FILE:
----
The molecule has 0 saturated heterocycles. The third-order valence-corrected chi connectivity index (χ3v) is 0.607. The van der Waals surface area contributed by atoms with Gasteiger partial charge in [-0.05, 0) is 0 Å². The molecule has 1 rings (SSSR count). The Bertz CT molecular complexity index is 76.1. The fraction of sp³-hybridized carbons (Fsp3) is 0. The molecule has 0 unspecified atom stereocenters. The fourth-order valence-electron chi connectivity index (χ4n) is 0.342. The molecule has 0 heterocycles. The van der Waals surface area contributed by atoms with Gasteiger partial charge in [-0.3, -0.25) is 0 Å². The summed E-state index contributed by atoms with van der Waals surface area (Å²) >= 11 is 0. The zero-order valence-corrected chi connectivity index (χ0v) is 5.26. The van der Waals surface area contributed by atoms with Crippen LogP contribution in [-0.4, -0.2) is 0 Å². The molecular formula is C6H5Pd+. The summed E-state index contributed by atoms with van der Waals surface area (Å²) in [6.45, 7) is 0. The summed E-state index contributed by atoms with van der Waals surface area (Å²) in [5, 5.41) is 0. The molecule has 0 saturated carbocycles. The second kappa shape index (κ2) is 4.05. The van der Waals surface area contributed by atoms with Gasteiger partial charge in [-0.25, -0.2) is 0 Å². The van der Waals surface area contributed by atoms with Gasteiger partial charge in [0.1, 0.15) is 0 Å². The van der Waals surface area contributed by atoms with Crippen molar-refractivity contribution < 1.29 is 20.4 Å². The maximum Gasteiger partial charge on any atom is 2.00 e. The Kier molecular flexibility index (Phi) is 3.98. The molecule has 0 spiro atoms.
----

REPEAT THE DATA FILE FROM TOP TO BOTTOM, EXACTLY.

The molecule has 0 saturated heterocycles. The third-order valence-corrected chi connectivity index (χ3v) is 0.607. The van der Waals surface area contributed by atoms with Gasteiger partial charge in [-0.05, 0) is 0 Å². The molecule has 1 rings (SSSR count). The Bertz CT molecular complexity index is 76.1. The fraction of sp³-hybridized carbons (Fsp3) is 0. The molecule has 0 unspecified atom stereocenters. The fourth-order valence-electron chi connectivity index (χ4n) is 0.342. The molecule has 0 heterocycles. The van der Waals surface area contributed by atoms with Gasteiger partial charge in [-0.3, -0.25) is 0 Å². The summed E-state index contributed by atoms with van der Waals surface area (Å²) >= 11 is 0. The zero-order valence-corrected chi connectivity index (χ0v) is 5.26. The van der Waals surface area contributed by atoms with Crippen LogP contribution in [-0.4, -0.2) is 0 Å². The molecular formula is C6H5Pd+. The summed E-state index contributed by atoms with van der Waals surface area (Å²) in [6.45, 7) is 0. The summed E-state index contributed by atoms with van der Waals surface area (Å²) in [5, 5.41) is 0. The molecule has 0 saturated carbocycles. The second kappa shape index (κ2) is 4.05. The van der Waals surface area contributed by atoms with Gasteiger partial charge in [-0.25, -0.2) is 0 Å². The van der Waals surface area contributed by atoms with Gasteiger partial charge in [0.1, 0.15) is 0 Å². The van der Waals surface area contributed by atoms with Crippen molar-refractivity contribution < 1.29 is 20.4 Å². The maximum Gasteiger partial charge on any atom is 2.00 e. The Kier molecular flexibility index (Phi) is 3.98. The molecule has 0 spiro atoms.